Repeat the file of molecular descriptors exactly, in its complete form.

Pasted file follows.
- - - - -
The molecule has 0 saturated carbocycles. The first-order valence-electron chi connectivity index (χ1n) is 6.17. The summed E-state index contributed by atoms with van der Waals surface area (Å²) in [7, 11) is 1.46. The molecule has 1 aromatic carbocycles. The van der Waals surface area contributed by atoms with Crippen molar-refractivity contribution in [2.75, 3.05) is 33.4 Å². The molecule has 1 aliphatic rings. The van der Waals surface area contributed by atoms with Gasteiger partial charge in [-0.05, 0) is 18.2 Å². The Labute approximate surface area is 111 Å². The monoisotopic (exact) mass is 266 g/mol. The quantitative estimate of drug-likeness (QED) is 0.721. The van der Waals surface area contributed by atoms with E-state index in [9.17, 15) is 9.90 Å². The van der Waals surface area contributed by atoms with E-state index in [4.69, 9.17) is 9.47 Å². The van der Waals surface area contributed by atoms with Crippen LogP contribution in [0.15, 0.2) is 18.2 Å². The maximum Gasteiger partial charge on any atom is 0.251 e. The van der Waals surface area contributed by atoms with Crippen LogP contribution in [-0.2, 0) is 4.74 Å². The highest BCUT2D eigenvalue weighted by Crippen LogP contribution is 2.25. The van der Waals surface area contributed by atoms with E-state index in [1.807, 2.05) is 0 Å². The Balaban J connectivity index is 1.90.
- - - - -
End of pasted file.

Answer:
The molecule has 0 saturated carbocycles. The first-order valence-electron chi connectivity index (χ1n) is 6.17. The summed E-state index contributed by atoms with van der Waals surface area (Å²) in [7, 11) is 1.46. The molecule has 1 aromatic carbocycles. The van der Waals surface area contributed by atoms with Crippen molar-refractivity contribution in [2.75, 3.05) is 33.4 Å². The molecule has 1 aliphatic rings. The van der Waals surface area contributed by atoms with Gasteiger partial charge in [-0.05, 0) is 18.2 Å². The Labute approximate surface area is 111 Å². The monoisotopic (exact) mass is 266 g/mol. The quantitative estimate of drug-likeness (QED) is 0.721. The van der Waals surface area contributed by atoms with E-state index in [9.17, 15) is 9.90 Å². The van der Waals surface area contributed by atoms with E-state index in [4.69, 9.17) is 9.47 Å². The van der Waals surface area contributed by atoms with Crippen LogP contribution in [0.15, 0.2) is 18.2 Å². The maximum Gasteiger partial charge on any atom is 0.251 e. The van der Waals surface area contributed by atoms with Crippen LogP contribution in [-0.2, 0) is 4.74 Å². The highest BCUT2D eigenvalue weighted by Crippen LogP contribution is 2.25. The van der Waals surface area contributed by atoms with E-state index in [1.807, 2.05) is 0 Å². The Balaban J connectivity index is 1.90.